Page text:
Filling the giant stadium to capacity, Indian-Americans from all walks of life, along with their mainstream American friends will attend the mega summit and celebrate their tremendous success and the deepening US-India economic and political ties, the host Texas India Forum (TIF), a Houston-based non-profit body, said.
"Howdy", short for 'How do you do?', is a friendly greeting commonly used in southwestern United States.
A history-making audience of over 50,000 people have already registered for the event to be held at the sprawling NRG Stadium on 22 September, the organisers said.
The crowd turnout is expected to be the largest for any Indian Prime Minister and the largest for a democratically elected foreign leader in America. The event will showcase the strength and clout of the Indian-American community, dubbed by policy makers as the as "model" immigrants, highly educated and successful community in the US, the organisers said. "The Indian-Americans are not just an educated and wealthy community today but have fast become an organised, powerful voting bloc with a unified voice, and national political and policy aspirations. The impact of the community today is palpable in American politics and business," said Gitesh Desai, spokesperson for the event. "The rise of Indian-Americans today is intricately woven into the rise of America," said Desai.
The "Howdy, Modi!" event has been broadly supported by organisations representing various communities in India as well as leading social service organisations, charities, university alumni groups, professional societies, and religious organisations. According to Pew Research, median annual household income for Indian Americans in 2010 was $88,000, much higher than for all Asian Americans ($66,000) and all US households ($49,800). Sixty-eight per cent of the India-born immigrants have college degrees. Indian-Americans also form the second largest group of physicians after non-Hispanic whites (3.9%) according to the 1990 survey.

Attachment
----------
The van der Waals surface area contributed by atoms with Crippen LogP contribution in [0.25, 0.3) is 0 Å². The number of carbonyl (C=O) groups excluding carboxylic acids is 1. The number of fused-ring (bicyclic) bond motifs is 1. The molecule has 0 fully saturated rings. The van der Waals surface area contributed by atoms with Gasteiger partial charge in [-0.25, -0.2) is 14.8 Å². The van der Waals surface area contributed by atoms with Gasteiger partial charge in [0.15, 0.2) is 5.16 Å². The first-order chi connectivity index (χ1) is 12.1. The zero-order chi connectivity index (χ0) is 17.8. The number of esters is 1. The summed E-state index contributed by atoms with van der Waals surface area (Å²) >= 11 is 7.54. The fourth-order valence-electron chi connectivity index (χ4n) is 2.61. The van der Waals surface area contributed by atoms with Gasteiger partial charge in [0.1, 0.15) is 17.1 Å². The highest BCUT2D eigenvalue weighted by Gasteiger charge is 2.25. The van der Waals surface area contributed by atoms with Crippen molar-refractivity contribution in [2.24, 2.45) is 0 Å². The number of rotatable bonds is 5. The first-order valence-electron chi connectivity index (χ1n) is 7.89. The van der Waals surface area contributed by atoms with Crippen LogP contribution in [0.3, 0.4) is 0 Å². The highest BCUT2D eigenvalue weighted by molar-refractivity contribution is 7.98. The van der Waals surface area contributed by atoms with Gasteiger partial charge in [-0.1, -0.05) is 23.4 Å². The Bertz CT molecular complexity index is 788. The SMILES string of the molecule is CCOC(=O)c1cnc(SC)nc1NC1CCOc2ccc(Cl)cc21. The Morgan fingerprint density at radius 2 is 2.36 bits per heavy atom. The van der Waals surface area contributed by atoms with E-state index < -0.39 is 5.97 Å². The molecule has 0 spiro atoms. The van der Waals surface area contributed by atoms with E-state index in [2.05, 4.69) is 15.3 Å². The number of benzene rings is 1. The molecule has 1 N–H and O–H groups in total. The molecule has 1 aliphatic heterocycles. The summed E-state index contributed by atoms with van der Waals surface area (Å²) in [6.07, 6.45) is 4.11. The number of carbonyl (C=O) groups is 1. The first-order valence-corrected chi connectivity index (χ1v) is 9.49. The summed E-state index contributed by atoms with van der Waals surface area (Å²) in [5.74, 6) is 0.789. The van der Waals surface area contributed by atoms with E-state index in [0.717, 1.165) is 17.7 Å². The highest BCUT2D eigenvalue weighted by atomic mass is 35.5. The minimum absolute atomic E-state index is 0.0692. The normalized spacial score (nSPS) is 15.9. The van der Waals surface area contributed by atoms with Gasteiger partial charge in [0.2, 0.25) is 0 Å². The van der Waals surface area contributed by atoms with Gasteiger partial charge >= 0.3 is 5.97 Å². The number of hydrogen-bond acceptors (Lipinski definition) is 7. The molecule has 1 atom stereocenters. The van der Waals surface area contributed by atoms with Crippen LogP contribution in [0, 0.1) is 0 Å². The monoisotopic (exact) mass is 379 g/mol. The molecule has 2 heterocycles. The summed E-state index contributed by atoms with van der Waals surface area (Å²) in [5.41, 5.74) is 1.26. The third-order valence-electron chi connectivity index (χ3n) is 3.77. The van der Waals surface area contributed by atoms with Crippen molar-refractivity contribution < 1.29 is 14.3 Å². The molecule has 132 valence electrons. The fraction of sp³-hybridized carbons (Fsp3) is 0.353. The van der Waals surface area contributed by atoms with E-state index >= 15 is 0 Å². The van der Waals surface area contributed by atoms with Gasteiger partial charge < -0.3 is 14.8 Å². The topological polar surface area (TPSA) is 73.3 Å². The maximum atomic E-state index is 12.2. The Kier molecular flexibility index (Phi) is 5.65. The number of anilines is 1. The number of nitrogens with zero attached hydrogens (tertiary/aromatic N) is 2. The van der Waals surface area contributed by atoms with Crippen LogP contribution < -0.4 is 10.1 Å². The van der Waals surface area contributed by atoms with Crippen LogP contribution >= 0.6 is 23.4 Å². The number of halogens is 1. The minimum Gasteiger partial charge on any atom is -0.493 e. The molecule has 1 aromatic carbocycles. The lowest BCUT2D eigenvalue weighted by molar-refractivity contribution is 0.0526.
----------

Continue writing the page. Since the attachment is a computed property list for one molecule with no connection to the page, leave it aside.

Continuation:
"It is a testament for their passion for India, their success in the United States, the power of the community to come together, and their contribution and hopes for the US-India bond to continue to prosper in future," said Rishi Bhutada, spokesperson for the event.
This will be Modi's third major address to the Indian-American community after he became the prime minister in 2014 and the first after his re-election in May.